crescent moon contigent on cows in the neighbors’ pasture contingent on a grackle—
those same white birches, these mason jars phosphorescing with fireflies and stewed  tomatoes—
veni, veni, midnight train and hold my child in your wings without contingencies—


A.K. Barkley
© 2012


 

Image links to its source on Wiki Commons   
Dampf auslassende Lokomotive bei Nacht (Evaporating locomotive at night) – 1896:  Hermann Pleuer [public domain]

Monday, November 26, 2012

Any Womans Blues #26 – Beverly “ Guitar” Watkins

A happy Monday, friends! We’re here with the Monday Morning Blues, Any Woman’s Blues edition, & we’ve got some smoking hot guitar playing.

Beverly Watkins has had a long career as a blues guitarist, but for much of life she’s plied her trade in obscurity. While still in high school, she began playing guitar with Piano Red & toured with his band the Meter-tones until the combo broke up in 1965 (the group was also known as Piano Red & The Interns, Dr. Feelgood & The Interns, & Dr. Feelgood); following this she performed with such groups as Eddie Tigner & the Ink Spots, Joseph Smith & the Fendales, & Leroy Redding & the Houserockers.

Watkins’ solo career didn’t really take off, however, until she became associated with the Music Maker Relief Foundation in the 1990s. This wonderful organization, which we learned about also in an earlier post on guitarist Precious Bryant, describes its mission as follows:

Music Maker Relief Foundation preserves and promotes the musical traditions of the American South. Since 1994 we have partnered with traditional artists over 55 years old who survive on a yearly income of less than $18,000, sustaining their day-to-day needs while building their careers. Through Music Maker, our rich heritage of folk music will not be lost with the passing of time.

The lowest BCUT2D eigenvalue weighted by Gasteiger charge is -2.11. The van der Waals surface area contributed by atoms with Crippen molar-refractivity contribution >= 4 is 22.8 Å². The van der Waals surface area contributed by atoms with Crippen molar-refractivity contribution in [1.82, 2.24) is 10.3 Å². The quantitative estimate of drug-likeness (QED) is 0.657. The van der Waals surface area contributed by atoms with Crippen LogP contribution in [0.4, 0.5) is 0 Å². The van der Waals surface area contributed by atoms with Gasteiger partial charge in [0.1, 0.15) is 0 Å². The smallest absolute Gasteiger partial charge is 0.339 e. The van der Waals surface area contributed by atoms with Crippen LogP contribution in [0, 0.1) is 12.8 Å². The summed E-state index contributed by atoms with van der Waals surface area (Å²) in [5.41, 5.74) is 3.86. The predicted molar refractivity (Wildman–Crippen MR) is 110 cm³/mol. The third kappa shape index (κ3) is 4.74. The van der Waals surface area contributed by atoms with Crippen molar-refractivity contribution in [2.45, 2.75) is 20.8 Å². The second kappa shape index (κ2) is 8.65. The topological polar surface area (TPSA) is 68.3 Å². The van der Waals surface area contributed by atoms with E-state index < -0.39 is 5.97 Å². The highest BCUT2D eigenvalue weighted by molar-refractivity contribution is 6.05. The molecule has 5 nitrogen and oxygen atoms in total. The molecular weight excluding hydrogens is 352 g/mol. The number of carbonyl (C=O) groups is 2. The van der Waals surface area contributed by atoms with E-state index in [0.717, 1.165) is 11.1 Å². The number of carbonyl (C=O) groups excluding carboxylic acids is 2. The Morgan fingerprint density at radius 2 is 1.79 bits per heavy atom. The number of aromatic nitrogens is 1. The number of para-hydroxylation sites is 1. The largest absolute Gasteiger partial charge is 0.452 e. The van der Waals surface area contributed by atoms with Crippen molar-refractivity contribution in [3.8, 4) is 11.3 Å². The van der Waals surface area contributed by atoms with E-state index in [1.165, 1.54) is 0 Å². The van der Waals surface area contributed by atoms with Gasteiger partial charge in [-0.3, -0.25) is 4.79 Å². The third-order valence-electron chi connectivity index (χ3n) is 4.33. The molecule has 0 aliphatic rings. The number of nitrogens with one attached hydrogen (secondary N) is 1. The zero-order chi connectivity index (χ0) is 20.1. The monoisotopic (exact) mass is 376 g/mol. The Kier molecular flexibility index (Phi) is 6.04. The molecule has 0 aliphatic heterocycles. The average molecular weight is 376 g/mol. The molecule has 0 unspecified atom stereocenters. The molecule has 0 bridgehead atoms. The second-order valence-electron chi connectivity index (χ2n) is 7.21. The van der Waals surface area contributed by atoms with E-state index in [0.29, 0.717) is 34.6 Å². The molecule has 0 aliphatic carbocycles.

Beverly Watkins is a truly remarkable musician. Still rocking hard in her 70s, she sings & plays guitar with great power, verve & energy. Watkins says of her music:

My style is real Lightnin’ Hopkins lowdown blues. I call it hard classic blues, stompin’ blues, railroad smokin’ blues.

Since joining Music Maker, Beverly Watkins has released three albums, & her 1999 debut Back in Business was nominated for the Blues Foundation’s W.C. Handy Award.  She has followed that up with The Feelings of Beverly "Guitar" Watkins & The Spiritual Expressions of Beverly “Guitar” Watkins. Watkins keeps up an active touring schedule.

Why is her middle name “Guitar”? Just watch these videos & you will find out! Enjoy!








Image links to its source at theuntitledmag.tumblr.com

Sunday, November 25, 2012

Allemande from Cello Suite in G Major, BWV 1007

A happy Sunday, friends. We of course have some lovely music for you here on Robert Frost’s Banjo.

Bach’s Suite for Cello in G Major, BMV 1007, is a staple of any Baroque repertoire & is probably the best known of his six cello suites.  Typically we hear these performed on the modern cello, but the contemporary instrument actually differs in some significant ways from the cello of Bach’s day. First, contemporary instruments use metal strings, while the baroque cello is always strung with gut strings; this has a significant effect on the sound. There are other differences in construction as well—perhaps the thing most noticeable when one sees is that the baroque cello doesn’t have an endpin to balance it on the floor—the instrument is secured solely by the cellist’s knees.